Meanwhile, population in the Las Vegas Valley continued to grow modestly in 2013, as evidenced by additional electric meter hookups and and a record number of children enrolled in the Clark County School District. Looking at 2014, we would anticipate that the favorable population trends should continue. The economy added an impressive 26,000 jobs in 2013, and 67,000 jobs since the trough. With new job growth in the economy as an important metric, and also believe that an improvement in total earnings is a key component to the recovery which incorporates both the change in wage rates and the impact of part-time employees. The total earnings growth in 2013 was 2.8%.
Unfortunately, the restatement of the 2% payroll tax in January was a significant offset to the increase in weekly earnings. For the second year in a row now, housing prices have increased. Existing home prices were up 20% during 2013, and they’ve now increased 67% from the trough. Residents have now regained more than $20 billion in lost equity in their homes since the trough. An improvement in housing prices has helped residents regain confidence about their financial nest eggs, which is also a big positive for the local economy.
Throughout 2013, we also continue to see an increase in taxable retail sales, which are up 20% or $5.6 billion since the trough. We believe this is a sign that consumers are spending additional dollars in our economy. We estimate that over $8 billion in capital was recently invested or is currently being invested in Las Vegas Area projects, the highest amount since the 2007-2008 time frame.
The shops at Summerlin which are located directly adjacent to our Red Rock facility restarted construction during 2013 and is anticipated to be completed by the fourth quarter of 2014. The shops will be a 1.5 million square foot development with 125 tenants. We believe this development and the additional traffic it will drive to the area should be very beneficial for Red Rock. In anticipation of this, we are currently upgrading our Red Rock facility with new restaurants and amenities in order to capture the additional traffic generated by this development.
Now turning to the Graton Resort and Casino. As I mentioned earlier, Graton opened to enthusiastic crowds on November 5 and continues to drive interest as Northern California’s premier casino resort. We now have over 500,000 names in the Graton Rewards database, and we are gaining momentum with increasing visitation from those guests through our marketing initiatives. Guests’ response to the property has been overwhelmingly positive, and our expectations are for continued growth throughout 2014 and the next several years. For the first 57 days of operation, Station Casinos generated $6.5 million in management fees in addition to the one-time development fee of the $8.2 million. Now moving on to our mobile and online businesses.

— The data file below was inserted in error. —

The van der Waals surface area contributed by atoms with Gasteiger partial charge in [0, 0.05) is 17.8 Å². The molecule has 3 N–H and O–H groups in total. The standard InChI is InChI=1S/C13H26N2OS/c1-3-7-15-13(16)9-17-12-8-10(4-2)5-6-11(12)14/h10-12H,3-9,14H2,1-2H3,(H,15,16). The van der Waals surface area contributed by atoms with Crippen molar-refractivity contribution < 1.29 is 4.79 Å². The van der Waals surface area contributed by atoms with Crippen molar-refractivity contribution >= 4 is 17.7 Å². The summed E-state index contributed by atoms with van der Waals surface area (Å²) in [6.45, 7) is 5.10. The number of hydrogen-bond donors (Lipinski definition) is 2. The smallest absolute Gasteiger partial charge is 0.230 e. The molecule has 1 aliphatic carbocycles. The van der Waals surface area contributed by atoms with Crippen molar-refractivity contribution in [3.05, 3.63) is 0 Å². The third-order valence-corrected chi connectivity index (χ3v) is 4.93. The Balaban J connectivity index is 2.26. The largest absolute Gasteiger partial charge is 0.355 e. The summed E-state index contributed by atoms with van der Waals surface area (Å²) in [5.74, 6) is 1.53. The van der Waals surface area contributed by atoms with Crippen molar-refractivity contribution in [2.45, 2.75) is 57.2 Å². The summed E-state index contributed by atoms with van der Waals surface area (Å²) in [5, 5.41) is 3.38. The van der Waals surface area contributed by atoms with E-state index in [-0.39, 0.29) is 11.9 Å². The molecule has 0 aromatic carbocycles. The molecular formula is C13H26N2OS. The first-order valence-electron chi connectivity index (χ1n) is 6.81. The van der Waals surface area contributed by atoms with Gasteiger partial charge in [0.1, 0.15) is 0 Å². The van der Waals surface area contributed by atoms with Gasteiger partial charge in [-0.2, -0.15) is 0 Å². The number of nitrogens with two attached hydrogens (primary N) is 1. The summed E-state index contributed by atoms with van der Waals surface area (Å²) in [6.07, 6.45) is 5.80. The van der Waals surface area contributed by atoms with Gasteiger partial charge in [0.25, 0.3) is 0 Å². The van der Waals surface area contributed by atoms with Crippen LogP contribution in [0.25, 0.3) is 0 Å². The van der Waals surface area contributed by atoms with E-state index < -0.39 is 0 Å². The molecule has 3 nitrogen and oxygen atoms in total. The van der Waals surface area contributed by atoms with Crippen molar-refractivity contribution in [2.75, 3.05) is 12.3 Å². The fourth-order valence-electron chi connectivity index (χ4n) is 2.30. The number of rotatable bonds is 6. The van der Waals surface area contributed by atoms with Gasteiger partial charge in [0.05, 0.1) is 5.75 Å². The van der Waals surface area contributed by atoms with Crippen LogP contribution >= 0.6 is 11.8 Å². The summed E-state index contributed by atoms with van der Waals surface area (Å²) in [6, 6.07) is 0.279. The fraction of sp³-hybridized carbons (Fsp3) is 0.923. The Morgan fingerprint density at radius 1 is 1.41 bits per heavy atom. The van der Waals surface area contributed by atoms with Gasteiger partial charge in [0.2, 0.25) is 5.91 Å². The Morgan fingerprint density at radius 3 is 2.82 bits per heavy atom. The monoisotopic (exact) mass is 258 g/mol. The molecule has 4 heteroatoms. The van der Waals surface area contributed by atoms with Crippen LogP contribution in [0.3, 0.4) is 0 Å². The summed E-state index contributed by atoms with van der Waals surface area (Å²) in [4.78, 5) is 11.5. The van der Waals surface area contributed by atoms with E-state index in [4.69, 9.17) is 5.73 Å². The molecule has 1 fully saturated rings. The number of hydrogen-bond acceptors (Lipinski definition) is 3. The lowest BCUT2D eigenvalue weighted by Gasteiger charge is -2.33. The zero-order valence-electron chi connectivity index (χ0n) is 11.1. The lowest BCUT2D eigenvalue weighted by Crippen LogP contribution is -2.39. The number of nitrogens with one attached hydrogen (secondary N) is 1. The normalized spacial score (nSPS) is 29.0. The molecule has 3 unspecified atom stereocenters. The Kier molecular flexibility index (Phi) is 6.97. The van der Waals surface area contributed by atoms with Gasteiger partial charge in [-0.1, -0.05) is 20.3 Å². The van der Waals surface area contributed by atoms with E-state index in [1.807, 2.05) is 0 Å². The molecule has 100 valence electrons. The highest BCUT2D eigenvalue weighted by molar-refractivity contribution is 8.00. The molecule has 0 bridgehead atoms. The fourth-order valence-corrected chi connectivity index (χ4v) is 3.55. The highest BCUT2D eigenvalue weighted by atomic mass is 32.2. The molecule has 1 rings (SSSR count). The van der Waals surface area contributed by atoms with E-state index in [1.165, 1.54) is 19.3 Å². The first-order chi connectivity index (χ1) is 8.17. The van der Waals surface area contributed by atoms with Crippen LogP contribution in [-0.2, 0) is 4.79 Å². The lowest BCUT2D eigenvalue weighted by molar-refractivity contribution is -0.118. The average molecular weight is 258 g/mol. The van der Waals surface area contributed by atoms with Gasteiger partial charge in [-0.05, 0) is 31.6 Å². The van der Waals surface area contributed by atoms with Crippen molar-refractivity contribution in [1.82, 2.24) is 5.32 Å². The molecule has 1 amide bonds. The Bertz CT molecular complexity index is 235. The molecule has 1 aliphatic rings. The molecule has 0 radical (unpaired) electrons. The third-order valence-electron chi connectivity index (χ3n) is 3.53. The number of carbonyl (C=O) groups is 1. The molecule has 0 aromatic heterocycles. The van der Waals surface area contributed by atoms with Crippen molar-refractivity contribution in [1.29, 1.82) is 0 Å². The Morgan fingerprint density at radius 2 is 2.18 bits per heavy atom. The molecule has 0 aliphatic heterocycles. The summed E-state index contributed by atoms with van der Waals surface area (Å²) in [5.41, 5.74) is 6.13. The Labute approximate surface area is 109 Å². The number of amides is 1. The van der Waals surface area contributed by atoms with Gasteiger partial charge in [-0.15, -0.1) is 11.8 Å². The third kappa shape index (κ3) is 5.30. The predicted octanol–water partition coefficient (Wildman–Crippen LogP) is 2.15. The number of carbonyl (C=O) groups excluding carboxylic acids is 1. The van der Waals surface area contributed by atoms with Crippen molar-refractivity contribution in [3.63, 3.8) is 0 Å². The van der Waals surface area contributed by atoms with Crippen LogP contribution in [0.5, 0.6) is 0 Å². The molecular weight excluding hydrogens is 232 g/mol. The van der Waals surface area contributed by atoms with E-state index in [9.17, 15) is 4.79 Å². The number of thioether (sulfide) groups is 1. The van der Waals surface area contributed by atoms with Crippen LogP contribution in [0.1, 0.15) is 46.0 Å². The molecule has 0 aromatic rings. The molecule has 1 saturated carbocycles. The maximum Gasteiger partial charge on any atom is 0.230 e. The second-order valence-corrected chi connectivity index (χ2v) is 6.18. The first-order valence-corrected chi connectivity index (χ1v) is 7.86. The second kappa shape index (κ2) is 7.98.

Station Casinos is one of only a few gaming companies that provides mobile sports wagering in Las Vegas via our Sports Connection mobile application. Sign-ups and revenue generated from Sports Connection during 2013 exceeded our expectations, and Sports Connection was a driving factor in achieving our strongest year of sports wins in company history.
In addition, Station Casinos currently owns 57% of our subsidiary Fertitta Interactive. Fertitta Interactive through its subsidiary Ultimate Gaming launched real-money online poker in Nevada and full scale real-money online gaming in New Jersey during 2013. Although online gaming in both markets has gotten off to a slower than anticipated start, we are still optimistic that there is opportunity for growth.
Highlights of a few areas where we see opportunity are as follows.
First, we have conducted extensive polling of New Jersey residents and the results show a very low percentage of the residents are even aware that online gaming is now legal in New Jersey. Second, regulations require several complex steps to prove the guest player is physically located in New Jersey. This is a new process for online and we continue to work to improve the geolocation process for our customers. Third, payment processing is still limited with credit card transactions, particularly Visa, which continues to deny online gaming transactions, therefore creating a meaningful impediment to delivering currency to the sites. And fourth, the ability to game on illegal sites still exists and we believe there are potential players in both Nevada and New Jersey that continue to game on these illegal sites.